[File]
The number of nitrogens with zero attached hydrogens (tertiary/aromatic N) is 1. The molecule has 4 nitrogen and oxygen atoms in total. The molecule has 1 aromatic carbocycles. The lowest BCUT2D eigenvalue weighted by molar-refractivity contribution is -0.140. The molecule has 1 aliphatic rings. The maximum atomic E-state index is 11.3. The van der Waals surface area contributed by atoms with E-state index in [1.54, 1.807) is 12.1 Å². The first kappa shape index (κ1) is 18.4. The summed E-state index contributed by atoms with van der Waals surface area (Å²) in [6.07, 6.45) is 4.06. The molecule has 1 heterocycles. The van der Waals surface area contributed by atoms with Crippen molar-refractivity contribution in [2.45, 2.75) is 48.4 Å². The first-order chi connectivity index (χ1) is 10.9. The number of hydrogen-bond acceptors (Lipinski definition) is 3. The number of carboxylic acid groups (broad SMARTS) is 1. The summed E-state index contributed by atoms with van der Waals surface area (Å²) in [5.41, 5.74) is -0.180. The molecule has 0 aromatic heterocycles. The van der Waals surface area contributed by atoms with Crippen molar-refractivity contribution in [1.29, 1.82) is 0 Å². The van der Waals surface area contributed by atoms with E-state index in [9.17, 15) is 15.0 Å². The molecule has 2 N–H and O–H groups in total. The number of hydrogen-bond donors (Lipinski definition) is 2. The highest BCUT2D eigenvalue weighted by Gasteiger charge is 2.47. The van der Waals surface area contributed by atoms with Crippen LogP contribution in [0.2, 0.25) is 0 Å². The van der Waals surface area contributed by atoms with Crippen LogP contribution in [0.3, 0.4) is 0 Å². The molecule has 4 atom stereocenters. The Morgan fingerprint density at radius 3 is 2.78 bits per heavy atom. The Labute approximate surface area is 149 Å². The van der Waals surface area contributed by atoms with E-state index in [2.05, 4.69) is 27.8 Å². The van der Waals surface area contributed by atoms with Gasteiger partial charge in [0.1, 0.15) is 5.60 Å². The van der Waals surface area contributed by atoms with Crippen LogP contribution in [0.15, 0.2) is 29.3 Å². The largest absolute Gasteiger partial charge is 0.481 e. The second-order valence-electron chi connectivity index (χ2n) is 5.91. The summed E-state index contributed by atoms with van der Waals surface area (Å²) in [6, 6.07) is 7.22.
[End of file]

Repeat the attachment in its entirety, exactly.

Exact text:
The number of nitrogens with zero attached hydrogens (tertiary/aromatic N) is 1. The molecule has 4 nitrogen and oxygen atoms in total. The molecule has 1 aromatic carbocycles. The lowest BCUT2D eigenvalue weighted by molar-refractivity contribution is -0.140. The molecule has 1 aliphatic rings. The maximum atomic E-state index is 11.3. The van der Waals surface area contributed by atoms with E-state index in [1.54, 1.807) is 12.1 Å². The first kappa shape index (κ1) is 18.4. The summed E-state index contributed by atoms with van der Waals surface area (Å²) in [6.07, 6.45) is 4.06. The molecule has 1 heterocycles. The van der Waals surface area contributed by atoms with Crippen molar-refractivity contribution in [2.45, 2.75) is 48.4 Å². The first-order chi connectivity index (χ1) is 10.9. The number of hydrogen-bond acceptors (Lipinski definition) is 3. The number of carboxylic acid groups (broad SMARTS) is 1. The summed E-state index contributed by atoms with van der Waals surface area (Å²) in [5.41, 5.74) is -0.180. The molecule has 0 aromatic heterocycles. The van der Waals surface area contributed by atoms with Crippen molar-refractivity contribution in [1.29, 1.82) is 0 Å². The van der Waals surface area contributed by atoms with E-state index in [9.17, 15) is 15.0 Å². The molecule has 2 N–H and O–H groups in total. The number of hydrogen-bond donors (Lipinski definition) is 2. The highest BCUT2D eigenvalue weighted by Gasteiger charge is 2.47. The van der Waals surface area contributed by atoms with Crippen LogP contribution in [0.2, 0.25) is 0 Å². The van der Waals surface area contributed by atoms with Crippen LogP contribution in [0.3, 0.4) is 0 Å². The molecule has 4 atom stereocenters. The Morgan fingerprint density at radius 3 is 2.78 bits per heavy atom. The Labute approximate surface area is 149 Å². The van der Waals surface area contributed by atoms with E-state index in [2.05, 4.69) is 27.8 Å². The van der Waals surface area contributed by atoms with Gasteiger partial charge in [0.1, 0.15) is 5.60 Å². The van der Waals surface area contributed by atoms with Crippen LogP contribution in [0.15, 0.2) is 29.3 Å². The largest absolute Gasteiger partial charge is 0.481 e. The second-order valence-electron chi connectivity index (χ2n) is 5.91. The summed E-state index contributed by atoms with van der Waals surface area (Å²) in [6, 6.07) is 7.22.